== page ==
The Lunatic Line

Some good railway stories courtesy of Nairobi Railway Museum for you…

The Lunatic Line was the nickname given by the British newspapers during the colonial era for what was seen as the rather mental undertaking to build a railway line from the coast of Kenya right through to Uganda. The railway museum in Nairobi “celebrates” this mammoth feat – although celebrates is a difficult word for something that cost the lives of, on average, 4 men per mile of track… bearing in mind this track is 580 miles long.

What is more, 140 of those lives were lost at the jaws of two fearsome lions known as the man-eaters of Tsavo (Tsavo being the land where the incidents took place). 140 people! Two lions!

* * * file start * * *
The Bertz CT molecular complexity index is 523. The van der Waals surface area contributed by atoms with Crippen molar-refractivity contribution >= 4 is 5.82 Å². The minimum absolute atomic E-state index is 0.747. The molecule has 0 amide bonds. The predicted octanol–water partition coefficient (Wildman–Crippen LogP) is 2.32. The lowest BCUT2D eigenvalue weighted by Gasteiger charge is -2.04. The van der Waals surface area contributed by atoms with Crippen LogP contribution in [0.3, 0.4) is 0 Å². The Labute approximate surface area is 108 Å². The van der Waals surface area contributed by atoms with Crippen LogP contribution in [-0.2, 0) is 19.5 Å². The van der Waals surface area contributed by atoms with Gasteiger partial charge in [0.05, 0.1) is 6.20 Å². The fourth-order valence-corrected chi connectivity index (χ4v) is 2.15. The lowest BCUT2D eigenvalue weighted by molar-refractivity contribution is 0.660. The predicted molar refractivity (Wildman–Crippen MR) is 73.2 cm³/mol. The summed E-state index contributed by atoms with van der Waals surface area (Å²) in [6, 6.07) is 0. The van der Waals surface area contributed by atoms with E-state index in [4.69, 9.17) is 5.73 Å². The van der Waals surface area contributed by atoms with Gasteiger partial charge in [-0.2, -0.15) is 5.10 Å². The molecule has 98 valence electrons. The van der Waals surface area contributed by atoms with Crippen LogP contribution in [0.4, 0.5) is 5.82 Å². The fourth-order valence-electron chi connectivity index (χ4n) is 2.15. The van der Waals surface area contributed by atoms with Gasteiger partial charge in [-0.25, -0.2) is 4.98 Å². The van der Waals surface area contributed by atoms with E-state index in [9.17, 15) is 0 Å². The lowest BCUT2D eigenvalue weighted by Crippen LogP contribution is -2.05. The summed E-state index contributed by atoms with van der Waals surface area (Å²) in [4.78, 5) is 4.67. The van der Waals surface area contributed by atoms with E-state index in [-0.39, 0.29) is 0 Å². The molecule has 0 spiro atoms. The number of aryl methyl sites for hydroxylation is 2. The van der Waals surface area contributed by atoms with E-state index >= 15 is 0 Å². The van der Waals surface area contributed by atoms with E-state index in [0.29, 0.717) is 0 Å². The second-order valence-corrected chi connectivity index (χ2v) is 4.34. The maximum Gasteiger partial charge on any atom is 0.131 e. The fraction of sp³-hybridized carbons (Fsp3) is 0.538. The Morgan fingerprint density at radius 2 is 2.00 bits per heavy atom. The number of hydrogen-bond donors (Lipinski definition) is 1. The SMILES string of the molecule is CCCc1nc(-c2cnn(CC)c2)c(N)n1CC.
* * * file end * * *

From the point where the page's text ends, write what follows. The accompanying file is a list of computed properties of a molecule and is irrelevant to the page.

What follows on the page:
Rather terribly the Brits weren’t particularly concerned at first when the mainly Indian workers started going missing, presuming it to be the result of in-fighting over wages. However, when the first British General got snapped up they began to take things a bit more seriously. The result was a lion hunt that served up two remarkable rugs for the captor.

But the highlight of the Railway museum has to be the First Class train coach that one British Sergeant used as his hide-out during a lion hunt. This Sergeant had the grand plan that he would camp out in the coach over night with a couple of buddies, leaving all the windows and doors open so as to spot the lion when it approached and shoot with ease.

Unfortunately, the old boy fell asleep on the job. And his friends could only watch in terror as the hunted became the hunter, sneaking into the coach and dragging his nemesis off into the night. It really was incredible to sit in this tiny coach and think of the massive beast that had once stood in it!